Moreover, technology has enabled us to push articles to large audiences at an unprecedented speed. Combined with the shift to conciseness, this ease of publication means that we see lots of posts that don’t really say anything.
However, conciseness does not necessarily have to come at the cost of quality. For instance, take the case of an email: the skill in writing a short email to a busy person is not in writing it like telegrams were written back in the day. Rather, the skill is in being able to get to the essence of what you would like to say in the shortest possible email.
The essential difficulty is in being able to say a complete story while getting the right information across in as concise a manner as possible.
This same challenge applies in almost every thing we are doing. From a scientific perspective, systems have a natural tendency to move towards higher entropy unless energy is applied in reducing it. By definition, reducing information means reducing entropy; but by signal compression done correctly, low entropy need not result in information loss because the correct information is still transmitted. How does all this relate to developing a chatbot?
Know Your Story
You need to do three things to be able to compress information, regardless of the domain: (a) First, you need to know the objective in terms of what it is you are trying to achieve; (b) Secondly, you need to understand the domain of the problem and the solution well enough; (c) You need to have the communication skill to be able to understand what is the minimum amount of information of the problem or solution that needs to be communicated in order to achieve the objective that you desire.
Einstein said that you truly understood a problem when you can explain it to a six year old. This is because (1) Firstly, you need to be able to determine what exactly the six year old wants to know because he/she may not be able to ask the right question. (2) You need to know the answer well enough so that you don’t have to hide behind complex words and terminology that can lead to more questions. (3) You need to know what part of the answer is necessary to answer the questions the toddler had asked while raising minimal new doubts in his/her head.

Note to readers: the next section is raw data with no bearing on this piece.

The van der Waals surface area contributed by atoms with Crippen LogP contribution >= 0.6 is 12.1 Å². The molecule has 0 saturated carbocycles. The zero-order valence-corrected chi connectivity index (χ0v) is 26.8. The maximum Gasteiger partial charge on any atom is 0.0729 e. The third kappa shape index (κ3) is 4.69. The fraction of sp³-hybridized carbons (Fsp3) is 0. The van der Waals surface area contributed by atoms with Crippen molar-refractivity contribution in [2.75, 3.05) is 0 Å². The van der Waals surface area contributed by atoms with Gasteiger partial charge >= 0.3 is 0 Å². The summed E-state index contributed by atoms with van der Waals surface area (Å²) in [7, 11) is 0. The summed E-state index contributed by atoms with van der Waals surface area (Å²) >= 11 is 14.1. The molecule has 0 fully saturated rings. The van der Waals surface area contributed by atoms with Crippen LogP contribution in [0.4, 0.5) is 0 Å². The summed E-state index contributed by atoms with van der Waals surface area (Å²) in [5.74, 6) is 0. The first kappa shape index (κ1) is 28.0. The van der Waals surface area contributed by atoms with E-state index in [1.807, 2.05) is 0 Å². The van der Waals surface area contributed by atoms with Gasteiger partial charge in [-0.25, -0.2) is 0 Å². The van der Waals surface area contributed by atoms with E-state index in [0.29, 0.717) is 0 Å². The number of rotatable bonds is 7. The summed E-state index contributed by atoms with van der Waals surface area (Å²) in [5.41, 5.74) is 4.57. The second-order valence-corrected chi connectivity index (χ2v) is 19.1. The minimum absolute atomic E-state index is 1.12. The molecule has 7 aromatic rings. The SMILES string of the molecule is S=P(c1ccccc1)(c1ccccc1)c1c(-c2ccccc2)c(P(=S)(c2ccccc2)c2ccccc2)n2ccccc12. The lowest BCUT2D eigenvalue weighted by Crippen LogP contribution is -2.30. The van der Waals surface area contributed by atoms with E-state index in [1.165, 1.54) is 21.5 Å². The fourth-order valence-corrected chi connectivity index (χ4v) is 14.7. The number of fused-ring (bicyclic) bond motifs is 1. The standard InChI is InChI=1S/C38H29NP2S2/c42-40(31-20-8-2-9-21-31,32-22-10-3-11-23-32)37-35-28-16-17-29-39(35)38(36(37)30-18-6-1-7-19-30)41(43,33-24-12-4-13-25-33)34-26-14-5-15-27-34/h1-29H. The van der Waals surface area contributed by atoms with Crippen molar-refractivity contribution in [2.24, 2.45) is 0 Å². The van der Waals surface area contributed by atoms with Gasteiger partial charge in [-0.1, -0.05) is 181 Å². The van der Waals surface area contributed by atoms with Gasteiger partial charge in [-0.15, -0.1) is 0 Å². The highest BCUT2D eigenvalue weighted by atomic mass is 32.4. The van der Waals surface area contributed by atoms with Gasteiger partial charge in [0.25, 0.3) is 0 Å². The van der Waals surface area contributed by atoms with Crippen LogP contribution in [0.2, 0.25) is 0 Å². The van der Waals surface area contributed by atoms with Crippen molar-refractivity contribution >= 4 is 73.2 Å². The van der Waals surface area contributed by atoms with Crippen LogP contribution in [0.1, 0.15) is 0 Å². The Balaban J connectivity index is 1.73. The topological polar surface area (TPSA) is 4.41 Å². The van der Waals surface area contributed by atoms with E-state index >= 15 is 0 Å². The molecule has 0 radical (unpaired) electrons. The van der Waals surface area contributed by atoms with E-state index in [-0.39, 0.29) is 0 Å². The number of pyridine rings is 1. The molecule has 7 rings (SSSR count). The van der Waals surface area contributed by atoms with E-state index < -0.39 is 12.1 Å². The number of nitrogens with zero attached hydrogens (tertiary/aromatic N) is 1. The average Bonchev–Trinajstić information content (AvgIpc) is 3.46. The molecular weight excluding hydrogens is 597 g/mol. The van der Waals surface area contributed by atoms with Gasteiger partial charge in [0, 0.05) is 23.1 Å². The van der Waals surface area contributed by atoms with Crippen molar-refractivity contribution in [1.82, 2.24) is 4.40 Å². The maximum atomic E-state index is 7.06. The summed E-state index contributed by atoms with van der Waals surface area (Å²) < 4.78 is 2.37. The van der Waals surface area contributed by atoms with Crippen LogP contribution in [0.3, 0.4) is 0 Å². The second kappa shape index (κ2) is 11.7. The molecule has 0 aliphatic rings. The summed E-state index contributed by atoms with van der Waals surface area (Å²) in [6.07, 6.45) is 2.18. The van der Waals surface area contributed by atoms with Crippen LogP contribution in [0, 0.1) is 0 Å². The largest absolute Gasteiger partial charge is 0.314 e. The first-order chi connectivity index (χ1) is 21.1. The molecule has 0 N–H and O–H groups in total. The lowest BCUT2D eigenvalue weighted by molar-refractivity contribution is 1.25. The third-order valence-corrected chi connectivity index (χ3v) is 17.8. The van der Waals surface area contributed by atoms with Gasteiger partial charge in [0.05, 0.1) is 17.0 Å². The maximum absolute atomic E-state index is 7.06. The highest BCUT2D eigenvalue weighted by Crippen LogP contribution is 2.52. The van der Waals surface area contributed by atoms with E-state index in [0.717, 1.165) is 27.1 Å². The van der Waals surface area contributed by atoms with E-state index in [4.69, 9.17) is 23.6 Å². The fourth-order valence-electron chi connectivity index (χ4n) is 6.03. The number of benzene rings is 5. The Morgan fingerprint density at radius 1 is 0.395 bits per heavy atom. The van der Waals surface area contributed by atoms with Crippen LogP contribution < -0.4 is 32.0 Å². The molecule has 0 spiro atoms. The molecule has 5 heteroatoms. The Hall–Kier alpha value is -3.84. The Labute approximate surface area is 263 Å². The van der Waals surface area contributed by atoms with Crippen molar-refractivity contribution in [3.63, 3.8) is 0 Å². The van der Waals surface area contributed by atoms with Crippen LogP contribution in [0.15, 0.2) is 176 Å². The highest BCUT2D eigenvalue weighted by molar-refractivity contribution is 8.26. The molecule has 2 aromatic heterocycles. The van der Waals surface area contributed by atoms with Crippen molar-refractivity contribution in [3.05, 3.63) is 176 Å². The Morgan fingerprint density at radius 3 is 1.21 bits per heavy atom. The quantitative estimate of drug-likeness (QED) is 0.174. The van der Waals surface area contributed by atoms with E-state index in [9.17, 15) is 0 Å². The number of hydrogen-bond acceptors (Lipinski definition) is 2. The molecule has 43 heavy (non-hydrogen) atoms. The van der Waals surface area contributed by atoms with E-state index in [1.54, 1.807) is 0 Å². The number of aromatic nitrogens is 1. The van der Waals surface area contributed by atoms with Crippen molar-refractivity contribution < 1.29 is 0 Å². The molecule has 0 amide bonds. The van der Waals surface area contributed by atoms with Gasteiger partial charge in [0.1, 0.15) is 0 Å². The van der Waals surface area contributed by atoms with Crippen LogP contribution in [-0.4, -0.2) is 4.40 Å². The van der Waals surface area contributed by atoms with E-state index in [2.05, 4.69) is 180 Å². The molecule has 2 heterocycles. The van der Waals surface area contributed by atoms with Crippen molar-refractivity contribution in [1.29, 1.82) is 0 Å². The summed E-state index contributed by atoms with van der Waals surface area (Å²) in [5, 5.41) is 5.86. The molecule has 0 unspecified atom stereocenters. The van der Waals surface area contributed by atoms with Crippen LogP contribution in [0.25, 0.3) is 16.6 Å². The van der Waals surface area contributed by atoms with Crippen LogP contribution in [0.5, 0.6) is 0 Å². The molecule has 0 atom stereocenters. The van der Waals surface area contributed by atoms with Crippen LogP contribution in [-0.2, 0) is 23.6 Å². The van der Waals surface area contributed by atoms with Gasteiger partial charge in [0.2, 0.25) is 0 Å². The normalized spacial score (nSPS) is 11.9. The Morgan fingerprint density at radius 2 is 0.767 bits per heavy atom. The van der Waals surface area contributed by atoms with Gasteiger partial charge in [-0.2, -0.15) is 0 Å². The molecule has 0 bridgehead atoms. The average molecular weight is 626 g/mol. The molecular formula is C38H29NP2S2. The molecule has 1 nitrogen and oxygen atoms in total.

Going back to the previous discussion on writing, in order to write a clear and well written article you need to be first identify the objective of your article and your audience. Once you know your objective and what it is that your audience wants, you need to have the knowledge to address the audience’s concern and achieve your objective. If you have the necessary knowledge, you will then have to chose the parts of knowledge that has to be shared to address the needs of the audience.
This restraint in holding back on the extra information would result in a much more consistent and better article and a better story. And it’s all about story telling!
How Does All This Tie Back To Making Chatbots
In making a chatbot the first point is easiest to handle: identifying the objective and the target audience. The second and third part are much more difficult: having all the knowledge that is necessary to solve the issues of the audience and being able to show restraint and present this information in a manner that satisfies the constraints of the situation.